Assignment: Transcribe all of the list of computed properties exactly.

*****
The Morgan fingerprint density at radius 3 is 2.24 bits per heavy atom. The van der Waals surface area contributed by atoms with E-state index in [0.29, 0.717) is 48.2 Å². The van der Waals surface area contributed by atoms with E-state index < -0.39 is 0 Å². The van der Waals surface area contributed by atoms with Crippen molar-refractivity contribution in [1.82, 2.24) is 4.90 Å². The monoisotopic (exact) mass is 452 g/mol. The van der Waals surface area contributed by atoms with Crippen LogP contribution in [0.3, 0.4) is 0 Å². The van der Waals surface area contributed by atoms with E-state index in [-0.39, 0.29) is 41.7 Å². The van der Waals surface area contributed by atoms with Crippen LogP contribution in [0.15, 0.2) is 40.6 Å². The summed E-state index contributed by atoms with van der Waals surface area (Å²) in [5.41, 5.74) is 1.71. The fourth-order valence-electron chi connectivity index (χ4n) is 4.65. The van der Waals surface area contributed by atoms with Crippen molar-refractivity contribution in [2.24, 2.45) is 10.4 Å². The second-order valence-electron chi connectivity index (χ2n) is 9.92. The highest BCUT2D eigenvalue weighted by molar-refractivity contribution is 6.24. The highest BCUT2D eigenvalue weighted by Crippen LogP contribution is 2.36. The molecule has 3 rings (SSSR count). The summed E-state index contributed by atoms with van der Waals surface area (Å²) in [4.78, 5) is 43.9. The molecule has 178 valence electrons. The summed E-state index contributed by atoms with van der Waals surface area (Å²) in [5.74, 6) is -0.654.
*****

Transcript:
The Morgan fingerprint density at radius 3 is 2.24 bits per heavy atom. The van der Waals surface area contributed by atoms with E-state index in [0.29, 0.717) is 48.2 Å². The van der Waals surface area contributed by atoms with E-state index < -0.39 is 0 Å². The van der Waals surface area contributed by atoms with Crippen molar-refractivity contribution in [1.82, 2.24) is 4.90 Å². The monoisotopic (exact) mass is 452 g/mol. The van der Waals surface area contributed by atoms with Crippen LogP contribution in [0.3, 0.4) is 0 Å². The van der Waals surface area contributed by atoms with E-state index in [-0.39, 0.29) is 41.7 Å². The van der Waals surface area contributed by atoms with Crippen LogP contribution in [0.15, 0.2) is 40.6 Å². The summed E-state index contributed by atoms with van der Waals surface area (Å²) in [5.41, 5.74) is 1.71. The fourth-order valence-electron chi connectivity index (χ4n) is 4.65. The van der Waals surface area contributed by atoms with Crippen molar-refractivity contribution in [2.24, 2.45) is 10.4 Å². The second-order valence-electron chi connectivity index (χ2n) is 9.92. The highest BCUT2D eigenvalue weighted by molar-refractivity contribution is 6.24. The highest BCUT2D eigenvalue weighted by Crippen LogP contribution is 2.36. The molecule has 3 rings (SSSR count). The summed E-state index contributed by atoms with van der Waals surface area (Å²) in [4.78, 5) is 43.9. The molecule has 178 valence electrons. The summed E-state index contributed by atoms with van der Waals surface area (Å²) in [5.74, 6) is -0.654.